A new exhibition dedicated to one of the most important artists of her generation presents her development over the past seven years, including a never-before-seen work.

Continuing its ongoing exploration of contemporary painting, the City of Cannes currently presents an exhibition devoted to the English painter Fiona Rae. Through 24 April 2022, thirty-seven paintings on display at the Centre d’Art La Malmaison on Cannes’ La Croisette show the artist’s latest research into abstract forms, bright colours and psychedelic drawings, created between 2014 and 2021.

Labeled the “Many-Colour’d Messenger”, Fiona Rae is no stranger to prestigious venues: her work has been shown in public and private collections such as the Centre Pompidou in France, the Tate Collection and the Royal Academy of Arts in the United Kingdom, and Mudam in Luxembourg, to name but a few. Born in Hong Kong in 1963, she pursued her artistic career in Britain where she quickly distinguished herself, rising to prominence in the 1990s.

Throughout her career, she has been known for having a portfolio of work that includes elements of energy, and complexity. Her work is known for aiming at expanding the modern traditions of painting, following in the footsteps of Kandinsky and the pioneers of abstraction while distilling Pop Art emanations.

The seven-year journey shown at La Malmaison begins in 2014 when Rae temporarily questions her relationship with colour and abandons the shapes and colours that had previously characterised her work. In the Greyscale series, bright, almost fluorescent pigments give way to three tones: black, white and grey. The canvas is nonetheless animated, the painter succeeding in making this restricted palette vibrate.

Colour is reintroduced in 2015, illuminating stormy skies. And shortly thereafter, black is eliminated altogether. In the “Word” series – her most recent work – letters and words appear, attesting to the existence of two distinct languages. By bringing these two communication techniques together, the painter highlights the importance of the expressive dimension of the work, the medium becoming an intermediary between the artist and the visitor.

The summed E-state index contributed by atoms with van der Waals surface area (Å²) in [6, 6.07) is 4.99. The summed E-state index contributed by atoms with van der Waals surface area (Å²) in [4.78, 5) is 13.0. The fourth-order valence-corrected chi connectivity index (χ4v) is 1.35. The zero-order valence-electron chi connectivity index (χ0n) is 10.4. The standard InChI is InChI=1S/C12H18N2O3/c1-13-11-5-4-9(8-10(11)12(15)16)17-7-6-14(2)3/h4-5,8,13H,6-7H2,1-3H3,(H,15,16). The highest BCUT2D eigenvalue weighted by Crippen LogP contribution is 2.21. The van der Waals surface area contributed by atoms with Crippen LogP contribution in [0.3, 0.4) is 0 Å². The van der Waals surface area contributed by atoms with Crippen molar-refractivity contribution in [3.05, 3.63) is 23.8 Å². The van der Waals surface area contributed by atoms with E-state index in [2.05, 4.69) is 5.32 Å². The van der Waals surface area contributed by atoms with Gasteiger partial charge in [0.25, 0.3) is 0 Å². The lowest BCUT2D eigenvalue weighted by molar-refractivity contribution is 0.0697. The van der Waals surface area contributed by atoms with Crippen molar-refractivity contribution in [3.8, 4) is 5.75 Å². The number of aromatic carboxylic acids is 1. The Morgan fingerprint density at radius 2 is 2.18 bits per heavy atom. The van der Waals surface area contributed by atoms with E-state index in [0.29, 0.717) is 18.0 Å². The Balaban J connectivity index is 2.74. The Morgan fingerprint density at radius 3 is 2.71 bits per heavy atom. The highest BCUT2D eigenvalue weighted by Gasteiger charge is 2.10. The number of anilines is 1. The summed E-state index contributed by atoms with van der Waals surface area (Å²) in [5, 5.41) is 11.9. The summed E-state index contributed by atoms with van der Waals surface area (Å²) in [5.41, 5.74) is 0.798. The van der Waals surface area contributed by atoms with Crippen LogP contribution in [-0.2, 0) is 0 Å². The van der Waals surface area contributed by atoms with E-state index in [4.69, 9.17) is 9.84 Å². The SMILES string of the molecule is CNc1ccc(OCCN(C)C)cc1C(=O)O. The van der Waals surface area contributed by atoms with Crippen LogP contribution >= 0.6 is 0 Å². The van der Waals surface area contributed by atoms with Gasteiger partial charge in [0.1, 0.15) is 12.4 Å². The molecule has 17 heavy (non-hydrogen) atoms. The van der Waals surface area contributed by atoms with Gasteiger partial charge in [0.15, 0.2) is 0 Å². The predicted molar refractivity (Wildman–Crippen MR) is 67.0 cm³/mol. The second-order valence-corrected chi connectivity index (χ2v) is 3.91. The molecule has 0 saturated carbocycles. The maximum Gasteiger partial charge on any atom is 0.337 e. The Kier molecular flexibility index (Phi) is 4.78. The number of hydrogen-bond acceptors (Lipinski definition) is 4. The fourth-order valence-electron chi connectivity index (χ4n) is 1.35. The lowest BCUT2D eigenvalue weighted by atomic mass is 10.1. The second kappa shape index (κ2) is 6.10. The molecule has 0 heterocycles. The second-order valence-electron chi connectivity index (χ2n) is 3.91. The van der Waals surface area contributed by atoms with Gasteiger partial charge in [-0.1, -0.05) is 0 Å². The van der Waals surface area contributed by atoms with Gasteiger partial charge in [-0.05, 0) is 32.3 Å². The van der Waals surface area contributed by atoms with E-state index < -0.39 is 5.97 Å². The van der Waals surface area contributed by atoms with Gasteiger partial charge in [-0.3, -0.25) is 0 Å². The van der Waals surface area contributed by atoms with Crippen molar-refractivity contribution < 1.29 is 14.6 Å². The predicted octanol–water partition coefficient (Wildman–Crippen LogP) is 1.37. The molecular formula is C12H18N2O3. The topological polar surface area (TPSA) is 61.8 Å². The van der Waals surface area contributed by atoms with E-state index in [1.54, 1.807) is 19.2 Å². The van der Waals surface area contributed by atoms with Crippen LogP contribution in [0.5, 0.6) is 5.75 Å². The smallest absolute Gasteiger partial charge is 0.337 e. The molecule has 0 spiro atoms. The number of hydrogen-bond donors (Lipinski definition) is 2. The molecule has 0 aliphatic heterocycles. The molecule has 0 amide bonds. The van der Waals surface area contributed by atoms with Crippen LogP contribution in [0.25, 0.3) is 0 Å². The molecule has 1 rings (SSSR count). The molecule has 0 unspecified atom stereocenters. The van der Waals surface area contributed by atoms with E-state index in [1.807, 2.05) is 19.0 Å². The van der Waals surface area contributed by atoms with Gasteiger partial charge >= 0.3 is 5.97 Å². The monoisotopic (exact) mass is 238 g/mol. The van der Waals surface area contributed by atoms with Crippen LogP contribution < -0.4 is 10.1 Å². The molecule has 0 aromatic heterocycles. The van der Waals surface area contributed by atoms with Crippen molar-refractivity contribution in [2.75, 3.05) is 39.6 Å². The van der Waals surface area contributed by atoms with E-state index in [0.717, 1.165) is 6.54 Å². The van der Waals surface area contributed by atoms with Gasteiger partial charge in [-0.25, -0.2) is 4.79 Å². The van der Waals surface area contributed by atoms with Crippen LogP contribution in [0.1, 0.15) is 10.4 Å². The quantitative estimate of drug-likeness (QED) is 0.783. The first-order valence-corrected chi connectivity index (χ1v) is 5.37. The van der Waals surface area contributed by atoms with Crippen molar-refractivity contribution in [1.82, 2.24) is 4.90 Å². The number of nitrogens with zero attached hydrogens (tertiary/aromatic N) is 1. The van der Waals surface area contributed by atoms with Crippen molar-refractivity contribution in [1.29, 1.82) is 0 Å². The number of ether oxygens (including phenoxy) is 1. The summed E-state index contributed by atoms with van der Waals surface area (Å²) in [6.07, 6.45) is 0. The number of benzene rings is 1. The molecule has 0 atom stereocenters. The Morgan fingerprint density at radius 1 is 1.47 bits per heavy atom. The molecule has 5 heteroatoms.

Fiona Rae expo Cannes

For Fiona Rae, painting is language, an eminently personal language, and it is through it and through each mark of colour that she reveals her questions, her exclamation marks, and her states of mind. “I spend my life making paintings because I think it’s a reasonable and optimistic response to the difficulty of being,” she says. She intends her paintings to link the inner and outer worlds where the fairy tales she invents are confronted with contemporary society that allow us, for a short time, to escape the real world.

And there are messages for those who know how to read them. Her 2021 oil and acrylic on canvas “What we do now echoes in eternity”, which is presented to the public for the first time ever, is a poignant reminder of the current state of affairs and the impact we personally and collectively have on the course of history.

Fiona Rae  What we do now echoes in eternity

Oil and acrylic on canvas, 2021
60 x 50 in / 152.4 x 127 cm
Photography by Antony Makinson at Prudence Cuming Associates Ltd

Rae’s paintings are very much objects to be admired; windows into worlds in which she is mistress, giving the viewer over to a semi-recognizable, occasionally comforting, but mostly alien dreamscape.”

— William Corwin, art critic

another grey line

Centre d’art La Malmaison
47 boulevard de la Croisette
06400 Cannes

Tel: +33 (0)4 97 06 45 21


Open Tuesday through Sunday 10 am to 1 pm and 2 pm to 6 pm
Closed on 25 December 2021 and 1 January 2022
All sanitary regulations in force at the time of your visit apply.

another grey line

All images courtesy Ville de Cannes unless otherwise credited

Lead image screenshot from YouTube

Fiona Rae
What we do now echoes in eternity
Huile et acrylique sur toile
152.4 x 127 cm
© Photography Antony Makinson at Prudence Cuming Associates Ltd
© Fiona Rae
Courtesy Galerie Nathalie Obadia, Paris/Bruxelles

Leave a Reply

Your email address will not be published.